7. Editorial headlined "Ponomaryov effect" says the lack of transparency in the Skolkovo royalties case casts a shadow on the foundation and opposition activist Ilya Ponomaryov; p 2 (511 words).
8. Rais Suleimanov article headlined "Carte blanche: Wahhabi international, today Syria, tomorrow Russia" warns that having completed the war in Syria, radicals having Russian citizenship who used to fight against official Damascus will return to Russia and may cause security problems here; p 3 (836 words).
9. Vladimir Mukhin article headlined "Terrorist activists aim at Moscow" says Islamists pretending to be migrant workers will try to organize attacks in central Russia; p 6 (484 words).
10. Alexander Chernyavsky article headlined "Krasnoyarsk region gets tired of 'double-headed' system" says the municipal power as well as personnel policy in the region comes under harsh attack from local parliament leader; p 6 (500 words).
1. Yekaterina Kvon and Andrei Gridasov article headlined "Yedineniye party suspected of extremism" says the Investigative Committee has opened a criminal case against the former Yedineniye party that has published a book with anti-Semitic comments on its website; pp 1, 2 (592 words).
2. Yekaterina Panina article headlined "Federation Council to move further from repairs" says the Federation Council office in the center of Moscow is being renovated; pp 1, 2 (494 words).
3. Yulia Tsoy and Anton Mordasov article headlined "Construction projects in Skolkovo to be frozen due to environment" says environmental violations have been found in the construction projects implemented by the Skolkovo Foundation; pp 1, 4 (617 words).
4. Svetlana Subbotina article headlined "Shoigu to be offered to unite youth into 'Fatherland Guard'" says the new youth patriotic movement, Fatherland Guard, is to be unveiled at the State Duma meeting today. The movement is to be engaged in the patriotic education of the youth; p 2 (486 words).
5. Alexander Yunashev article headlined "Vladimir Putin criticizes OSK (United Shipbuilding Corporation) over failure in the delivery of submarines" reports on meeting chaired by President Putin at which he appointed first deputy director-general of Uralvagonzavod tank manufacturer Vladimir Shmakov head of the corporation; p 2 (500 words).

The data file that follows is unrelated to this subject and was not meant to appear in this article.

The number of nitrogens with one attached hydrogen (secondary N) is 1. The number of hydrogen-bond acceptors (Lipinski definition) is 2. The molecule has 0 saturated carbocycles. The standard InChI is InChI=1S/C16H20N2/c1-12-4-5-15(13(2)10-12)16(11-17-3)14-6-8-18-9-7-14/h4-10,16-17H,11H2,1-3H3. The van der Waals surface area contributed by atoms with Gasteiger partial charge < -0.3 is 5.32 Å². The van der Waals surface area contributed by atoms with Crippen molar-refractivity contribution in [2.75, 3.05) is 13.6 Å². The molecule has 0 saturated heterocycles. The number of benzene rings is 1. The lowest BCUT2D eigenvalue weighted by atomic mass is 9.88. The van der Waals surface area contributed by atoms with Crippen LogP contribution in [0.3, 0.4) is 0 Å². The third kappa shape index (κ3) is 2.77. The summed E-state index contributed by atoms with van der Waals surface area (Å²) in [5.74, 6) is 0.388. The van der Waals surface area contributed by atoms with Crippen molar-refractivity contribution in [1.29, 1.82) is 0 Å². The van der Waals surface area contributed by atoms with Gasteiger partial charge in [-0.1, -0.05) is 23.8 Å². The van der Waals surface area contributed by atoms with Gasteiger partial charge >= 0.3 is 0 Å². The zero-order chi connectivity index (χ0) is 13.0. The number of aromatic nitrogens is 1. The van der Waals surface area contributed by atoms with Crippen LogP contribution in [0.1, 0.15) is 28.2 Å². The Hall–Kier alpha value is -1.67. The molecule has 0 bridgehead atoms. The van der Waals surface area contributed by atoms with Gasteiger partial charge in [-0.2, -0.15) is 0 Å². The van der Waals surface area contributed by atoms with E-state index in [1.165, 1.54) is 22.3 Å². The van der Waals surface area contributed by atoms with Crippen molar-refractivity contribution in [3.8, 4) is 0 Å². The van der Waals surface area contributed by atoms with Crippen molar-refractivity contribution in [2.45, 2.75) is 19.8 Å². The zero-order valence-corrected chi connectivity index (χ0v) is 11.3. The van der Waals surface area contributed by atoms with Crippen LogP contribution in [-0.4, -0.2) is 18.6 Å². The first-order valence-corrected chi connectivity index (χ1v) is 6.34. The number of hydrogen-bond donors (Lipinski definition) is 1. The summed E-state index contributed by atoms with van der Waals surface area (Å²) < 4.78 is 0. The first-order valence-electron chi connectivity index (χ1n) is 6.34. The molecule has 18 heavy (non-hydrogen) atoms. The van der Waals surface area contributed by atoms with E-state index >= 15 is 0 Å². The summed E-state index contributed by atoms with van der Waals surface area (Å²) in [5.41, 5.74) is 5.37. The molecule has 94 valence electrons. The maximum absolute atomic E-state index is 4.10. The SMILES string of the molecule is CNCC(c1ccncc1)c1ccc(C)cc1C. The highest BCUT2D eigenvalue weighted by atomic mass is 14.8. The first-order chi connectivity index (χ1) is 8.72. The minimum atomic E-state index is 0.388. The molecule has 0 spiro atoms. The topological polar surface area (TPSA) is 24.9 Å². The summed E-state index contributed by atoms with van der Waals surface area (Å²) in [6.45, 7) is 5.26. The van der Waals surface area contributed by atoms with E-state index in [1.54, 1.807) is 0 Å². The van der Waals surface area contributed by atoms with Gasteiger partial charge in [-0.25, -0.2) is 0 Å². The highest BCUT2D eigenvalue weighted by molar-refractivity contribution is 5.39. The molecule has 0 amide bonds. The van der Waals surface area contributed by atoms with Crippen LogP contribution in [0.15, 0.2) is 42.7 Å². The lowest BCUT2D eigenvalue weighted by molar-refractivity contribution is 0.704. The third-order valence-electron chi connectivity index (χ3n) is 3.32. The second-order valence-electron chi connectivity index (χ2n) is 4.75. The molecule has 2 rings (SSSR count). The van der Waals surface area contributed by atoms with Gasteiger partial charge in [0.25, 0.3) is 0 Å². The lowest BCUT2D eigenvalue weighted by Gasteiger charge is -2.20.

1. Yekaterina Sobol article headlined "Kaluga to land Moscow" says another airport for low-cost airlines may be set up near Moscow, in the Kaluga region. It is expected to be linked with the capital by a high-speed train; pp 1, 12 (532 words).
2. Olga Kuvshinova article headlined "Russia like Greece" says the Russian economy will be unable to grow faster that 2 percent a year for the next 10 years and that Russian authorities may borrow more financing abroad, like it was in Greece, some economic experts forecast; pp 1, 5 (799 words).
3. Editorial headlined "Government against science" says charges brought against pollster Levada Center show that the Russian authorities are going to persecute researchers for their scientific work; pp 1, 6 (409 words).
4. Lilia Biryukova and Ksenia Boletskaya article entitled "Cinema after Surkov" says the Kremlin takes Russian film industry under its control as the system drawn up by former Deputy Prime Minister Vladimir Surkov and his associate Ivan Demidov is considered ineffective; p 2 (500 words).
5. Maria Zheleznova article headlined "Premier is weak but steady" analyzes the results of the popularity rating of Russian cabinet ministers and concludes that the weakening of the prime minister's team enhances his chances of staying in power; p 3 (200 words).
1. Yulia Krivoshapko article headlined "We borrow too much" says Russians tend to borrow more money from the banks in most cases without pledges. The number of unsecured bank loans has reached 64 per cent in Russia; pp 1, 4 (698 words).
2. Yury Gavrilov interview with Deputy defense Minister Anatoliy Antonov speaking on an international conference on European security which opens in Moscow, the situation in Afghanistan and Syria; pp 1, 9 (1,900 words).
3. Mikhail Falaleyev article headlined "Order of magnitude greater" says Russian Interior Minister Vladimir Kolokoltsev is visiting the U.S.A. to exchange experience in fighting with crime; pp 1, 6 (496 words).
4. Kira Latukhina article headlined "From plant to water" reports on President Putin's meeting at United Shipbuilding Corporation (OSK) on 21 May; p 2 (1,000 words).
5. Sergei Belov article headlined "Staff of equal ones" reviews income declarations of the Russian government officials; p 3 (718 words).
6. Article by Fyodor Lukyanov, chairman of the presidium of the Foreign and Defense Policy Council, headlined "Why arms?" praises Russia's stance on the Syrian conflict and notes that the West has realized that the conflict cannot be resolved without Moscow; p 8 (716 words).
7. Maria Golubkova interview with Fellow of the Russian Academy of Sciences and Nobel Prize winner Zhores Alyofrov, a candidate for the academy president's job, about the future of Russian science; p 5 (600 words).
1. Unattributed article headlined "Terrorists pulled out of Moscow Region" gives details of the operation to detain Wahhabi militants in Moscow Region who reportedly plotted attack in Moscow; pp 1, 6 (1,200 words).
2. Olga Bozhyeva article headlined "Air force running low" says representatives of Air Force academies complain of the crisis of the Russian aviation school; pp 1, 5 (1,600 words).